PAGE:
17. Hukkle – Gyorgy Palfi

HUKKLE, director Gyorgy Palfi, Ferenc Bandi, on set, 2002, ©Shadow Distribution

In a quaint village in Hungary, an old man with a case of insatiable hiccups sits outside his house and watches the towns inhabitants. Hukkle is the first film from Gyorgy Palfi, who gained notoriety for his disturbing and strangely funny sophomore movie “Taxidermia.” In Hukkle, one can see the emergence of an interesting new voice in cinema.

This work has literally no plot whatsoever. The seemingly meaningless actions of the townspeople perplexes from the beginning. Why are we watching a cat get poisoned and die? Why are we watching two men watch with radiant happiness at their pigs copulating? Why does the old man have hiccups? The film is brim with these bizarre mysteries. If experimental narrative is your cup of tea, check out Hukkle. It’s unlike anything else out there.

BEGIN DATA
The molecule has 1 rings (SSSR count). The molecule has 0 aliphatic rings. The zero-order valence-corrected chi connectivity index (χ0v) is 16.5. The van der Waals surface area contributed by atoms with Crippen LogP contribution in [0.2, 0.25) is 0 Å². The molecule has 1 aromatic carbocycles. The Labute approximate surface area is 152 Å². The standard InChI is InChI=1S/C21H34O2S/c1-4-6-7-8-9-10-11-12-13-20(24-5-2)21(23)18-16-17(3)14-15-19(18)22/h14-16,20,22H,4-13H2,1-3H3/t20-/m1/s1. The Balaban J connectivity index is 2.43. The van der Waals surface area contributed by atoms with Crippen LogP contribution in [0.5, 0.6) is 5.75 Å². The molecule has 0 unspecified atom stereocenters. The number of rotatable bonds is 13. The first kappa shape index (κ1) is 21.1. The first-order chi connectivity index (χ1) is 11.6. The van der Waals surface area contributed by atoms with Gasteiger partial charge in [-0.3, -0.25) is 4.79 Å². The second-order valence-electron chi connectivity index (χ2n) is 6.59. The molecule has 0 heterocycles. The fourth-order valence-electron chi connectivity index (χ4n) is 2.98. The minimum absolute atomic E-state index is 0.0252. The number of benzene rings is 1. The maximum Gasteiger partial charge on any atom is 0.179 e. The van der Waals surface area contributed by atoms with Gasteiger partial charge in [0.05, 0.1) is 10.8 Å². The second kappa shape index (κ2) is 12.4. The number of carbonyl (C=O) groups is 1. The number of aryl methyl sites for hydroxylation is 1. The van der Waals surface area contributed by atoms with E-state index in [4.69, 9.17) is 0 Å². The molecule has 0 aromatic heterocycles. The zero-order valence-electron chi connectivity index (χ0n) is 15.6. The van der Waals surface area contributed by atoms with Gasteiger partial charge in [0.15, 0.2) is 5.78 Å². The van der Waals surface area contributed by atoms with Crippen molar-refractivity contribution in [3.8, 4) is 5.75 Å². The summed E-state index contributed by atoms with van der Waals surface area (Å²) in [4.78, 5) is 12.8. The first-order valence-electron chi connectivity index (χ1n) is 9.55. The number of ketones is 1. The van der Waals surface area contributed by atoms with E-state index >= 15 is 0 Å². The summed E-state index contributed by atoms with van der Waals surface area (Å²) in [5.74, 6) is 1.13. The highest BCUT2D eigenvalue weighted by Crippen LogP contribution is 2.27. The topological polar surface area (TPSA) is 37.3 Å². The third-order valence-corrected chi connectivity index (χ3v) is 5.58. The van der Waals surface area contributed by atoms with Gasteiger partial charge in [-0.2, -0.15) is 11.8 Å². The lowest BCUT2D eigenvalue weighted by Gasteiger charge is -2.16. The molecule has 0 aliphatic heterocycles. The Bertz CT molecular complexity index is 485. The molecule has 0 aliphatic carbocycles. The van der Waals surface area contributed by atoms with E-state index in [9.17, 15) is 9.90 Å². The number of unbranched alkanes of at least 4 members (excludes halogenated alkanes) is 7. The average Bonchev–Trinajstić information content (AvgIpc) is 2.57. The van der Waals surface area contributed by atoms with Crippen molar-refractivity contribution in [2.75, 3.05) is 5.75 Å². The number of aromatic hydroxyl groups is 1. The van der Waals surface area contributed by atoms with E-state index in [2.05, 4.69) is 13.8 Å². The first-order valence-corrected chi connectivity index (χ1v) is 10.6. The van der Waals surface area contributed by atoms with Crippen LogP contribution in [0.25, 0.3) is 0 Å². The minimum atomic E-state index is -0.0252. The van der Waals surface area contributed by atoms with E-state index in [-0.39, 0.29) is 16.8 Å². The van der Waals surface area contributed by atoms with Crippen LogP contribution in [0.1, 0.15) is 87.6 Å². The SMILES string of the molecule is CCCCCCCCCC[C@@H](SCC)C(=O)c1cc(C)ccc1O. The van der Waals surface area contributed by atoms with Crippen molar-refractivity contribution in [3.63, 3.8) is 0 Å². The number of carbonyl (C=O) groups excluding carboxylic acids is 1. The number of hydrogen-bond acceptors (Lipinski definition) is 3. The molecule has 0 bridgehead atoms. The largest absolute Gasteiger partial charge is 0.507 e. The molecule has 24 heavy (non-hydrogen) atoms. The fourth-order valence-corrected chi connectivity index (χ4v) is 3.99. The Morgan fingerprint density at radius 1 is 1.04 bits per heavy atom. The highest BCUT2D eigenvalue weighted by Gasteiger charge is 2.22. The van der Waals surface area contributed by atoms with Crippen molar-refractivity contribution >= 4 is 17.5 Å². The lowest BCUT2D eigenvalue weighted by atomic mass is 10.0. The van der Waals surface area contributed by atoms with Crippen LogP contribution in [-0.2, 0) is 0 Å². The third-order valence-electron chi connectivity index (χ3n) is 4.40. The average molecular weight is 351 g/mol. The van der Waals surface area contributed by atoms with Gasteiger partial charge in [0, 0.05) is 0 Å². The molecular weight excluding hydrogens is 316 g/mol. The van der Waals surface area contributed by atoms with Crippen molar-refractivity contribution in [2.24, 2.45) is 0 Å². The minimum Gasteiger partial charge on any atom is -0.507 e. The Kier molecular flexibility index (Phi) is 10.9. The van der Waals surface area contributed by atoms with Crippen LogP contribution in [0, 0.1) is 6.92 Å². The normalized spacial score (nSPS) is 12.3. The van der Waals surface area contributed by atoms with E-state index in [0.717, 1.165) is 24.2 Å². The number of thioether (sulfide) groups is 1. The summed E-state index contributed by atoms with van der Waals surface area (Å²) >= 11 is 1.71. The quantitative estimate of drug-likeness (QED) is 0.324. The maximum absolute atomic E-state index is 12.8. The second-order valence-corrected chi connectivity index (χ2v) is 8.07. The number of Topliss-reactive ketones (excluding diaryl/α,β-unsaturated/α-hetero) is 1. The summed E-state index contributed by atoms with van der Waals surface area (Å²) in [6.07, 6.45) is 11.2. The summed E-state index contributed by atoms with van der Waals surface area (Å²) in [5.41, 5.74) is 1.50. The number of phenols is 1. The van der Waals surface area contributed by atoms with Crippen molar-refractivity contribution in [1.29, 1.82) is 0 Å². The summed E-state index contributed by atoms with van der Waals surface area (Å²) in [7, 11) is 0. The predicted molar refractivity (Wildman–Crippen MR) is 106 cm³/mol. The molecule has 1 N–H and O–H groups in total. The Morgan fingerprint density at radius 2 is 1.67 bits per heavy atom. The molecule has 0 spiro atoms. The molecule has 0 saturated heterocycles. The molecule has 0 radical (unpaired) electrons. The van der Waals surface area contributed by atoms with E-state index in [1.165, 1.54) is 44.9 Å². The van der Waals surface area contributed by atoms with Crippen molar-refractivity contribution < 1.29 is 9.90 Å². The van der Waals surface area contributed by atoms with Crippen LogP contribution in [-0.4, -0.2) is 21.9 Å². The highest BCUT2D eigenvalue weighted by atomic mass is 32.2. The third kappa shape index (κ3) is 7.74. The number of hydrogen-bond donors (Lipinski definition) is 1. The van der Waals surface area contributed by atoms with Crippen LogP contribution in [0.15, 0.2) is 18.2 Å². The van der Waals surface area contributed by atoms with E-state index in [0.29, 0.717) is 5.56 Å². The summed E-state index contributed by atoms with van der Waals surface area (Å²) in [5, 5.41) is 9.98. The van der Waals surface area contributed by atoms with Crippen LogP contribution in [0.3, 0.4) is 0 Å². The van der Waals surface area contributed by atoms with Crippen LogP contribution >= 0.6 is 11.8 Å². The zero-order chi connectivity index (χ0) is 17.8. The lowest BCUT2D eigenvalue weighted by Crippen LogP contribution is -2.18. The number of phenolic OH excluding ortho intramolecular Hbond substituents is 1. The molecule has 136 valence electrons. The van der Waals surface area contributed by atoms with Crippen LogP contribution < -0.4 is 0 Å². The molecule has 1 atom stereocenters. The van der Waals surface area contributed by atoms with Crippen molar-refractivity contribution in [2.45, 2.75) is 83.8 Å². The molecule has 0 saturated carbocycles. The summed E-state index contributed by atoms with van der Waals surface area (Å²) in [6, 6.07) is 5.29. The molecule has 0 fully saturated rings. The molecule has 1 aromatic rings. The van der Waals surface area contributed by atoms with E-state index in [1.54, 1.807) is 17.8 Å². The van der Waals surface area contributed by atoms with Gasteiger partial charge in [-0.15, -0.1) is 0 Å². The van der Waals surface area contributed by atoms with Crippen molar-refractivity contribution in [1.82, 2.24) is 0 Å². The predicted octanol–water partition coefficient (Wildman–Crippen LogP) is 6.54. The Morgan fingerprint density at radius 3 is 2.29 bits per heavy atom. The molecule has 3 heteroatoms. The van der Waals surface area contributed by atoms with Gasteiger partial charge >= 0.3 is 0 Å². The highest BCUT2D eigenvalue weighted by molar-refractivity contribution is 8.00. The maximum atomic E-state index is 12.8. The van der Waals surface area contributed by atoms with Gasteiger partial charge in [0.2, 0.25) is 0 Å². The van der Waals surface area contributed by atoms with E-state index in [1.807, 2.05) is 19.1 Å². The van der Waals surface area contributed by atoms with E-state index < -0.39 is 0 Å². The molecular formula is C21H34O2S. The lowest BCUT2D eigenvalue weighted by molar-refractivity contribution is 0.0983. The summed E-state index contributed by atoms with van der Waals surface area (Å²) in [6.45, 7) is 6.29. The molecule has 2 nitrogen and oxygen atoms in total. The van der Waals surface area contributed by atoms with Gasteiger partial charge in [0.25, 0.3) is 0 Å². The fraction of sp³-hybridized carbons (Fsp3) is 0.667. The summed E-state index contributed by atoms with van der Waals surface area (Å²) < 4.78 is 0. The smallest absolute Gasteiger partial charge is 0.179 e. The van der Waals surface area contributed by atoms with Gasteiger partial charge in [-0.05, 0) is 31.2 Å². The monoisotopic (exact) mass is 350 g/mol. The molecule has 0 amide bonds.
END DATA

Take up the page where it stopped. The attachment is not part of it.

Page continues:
16. Under the Skin – Jonathan Glazer

Under The Skin (2014)

Jonathan Glazer directs this cryptic but endlessly fascinating film starring Scarlett Johansson as an alien seductress who prowls the streets of Scotland for horny young males, only to take them back to her lair and submerge them in a viscous black liquid for unknown purposes. Upon meeting a severely deformed man during her “hunt,” she’s overcome for the first time with a sense of remorse for the man. This experience moves Johansson’s alien to become curious what it’s like to live as a human being.